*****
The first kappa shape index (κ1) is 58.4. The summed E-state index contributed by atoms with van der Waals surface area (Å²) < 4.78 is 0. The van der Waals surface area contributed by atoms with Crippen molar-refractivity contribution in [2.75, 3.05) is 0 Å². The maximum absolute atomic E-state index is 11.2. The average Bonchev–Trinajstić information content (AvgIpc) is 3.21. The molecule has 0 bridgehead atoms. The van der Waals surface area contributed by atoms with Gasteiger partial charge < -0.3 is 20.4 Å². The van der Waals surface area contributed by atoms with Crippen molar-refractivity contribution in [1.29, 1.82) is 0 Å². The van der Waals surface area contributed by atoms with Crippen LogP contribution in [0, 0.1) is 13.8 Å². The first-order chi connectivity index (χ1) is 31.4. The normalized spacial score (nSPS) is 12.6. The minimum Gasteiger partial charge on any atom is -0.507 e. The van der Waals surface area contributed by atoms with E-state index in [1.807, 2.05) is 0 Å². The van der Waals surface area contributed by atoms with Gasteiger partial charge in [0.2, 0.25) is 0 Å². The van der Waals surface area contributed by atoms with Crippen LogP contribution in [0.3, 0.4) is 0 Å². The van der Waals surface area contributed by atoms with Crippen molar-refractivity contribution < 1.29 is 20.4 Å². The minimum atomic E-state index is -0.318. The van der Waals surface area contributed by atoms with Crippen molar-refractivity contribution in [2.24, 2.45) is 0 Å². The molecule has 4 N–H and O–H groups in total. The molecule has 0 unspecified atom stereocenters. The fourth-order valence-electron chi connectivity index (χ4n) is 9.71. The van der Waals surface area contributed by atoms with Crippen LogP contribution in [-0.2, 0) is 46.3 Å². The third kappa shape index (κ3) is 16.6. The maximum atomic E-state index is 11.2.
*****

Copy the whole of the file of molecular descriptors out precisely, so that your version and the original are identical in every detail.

The first kappa shape index (κ1) is 58.4. The summed E-state index contributed by atoms with van der Waals surface area (Å²) < 4.78 is 0. The van der Waals surface area contributed by atoms with Crippen molar-refractivity contribution in [2.75, 3.05) is 0 Å². The maximum absolute atomic E-state index is 11.2. The average Bonchev–Trinajstić information content (AvgIpc) is 3.21. The molecule has 0 bridgehead atoms. The van der Waals surface area contributed by atoms with Gasteiger partial charge < -0.3 is 20.4 Å². The van der Waals surface area contributed by atoms with Crippen molar-refractivity contribution in [1.29, 1.82) is 0 Å². The van der Waals surface area contributed by atoms with Crippen LogP contribution in [0, 0.1) is 13.8 Å². The first-order chi connectivity index (χ1) is 31.4. The normalized spacial score (nSPS) is 12.6. The minimum Gasteiger partial charge on any atom is -0.507 e. The van der Waals surface area contributed by atoms with E-state index in [1.807, 2.05) is 0 Å². The van der Waals surface area contributed by atoms with Gasteiger partial charge in [0.2, 0.25) is 0 Å². The van der Waals surface area contributed by atoms with Crippen LogP contribution in [0.3, 0.4) is 0 Å². The van der Waals surface area contributed by atoms with Crippen molar-refractivity contribution < 1.29 is 20.4 Å². The minimum atomic E-state index is -0.318. The van der Waals surface area contributed by atoms with Crippen molar-refractivity contribution in [2.24, 2.45) is 0 Å². The molecule has 4 N–H and O–H groups in total. The molecule has 0 unspecified atom stereocenters. The fourth-order valence-electron chi connectivity index (χ4n) is 9.71. The van der Waals surface area contributed by atoms with Crippen LogP contribution in [-0.2, 0) is 46.3 Å². The third kappa shape index (κ3) is 16.6. The maximum atomic E-state index is 11.2.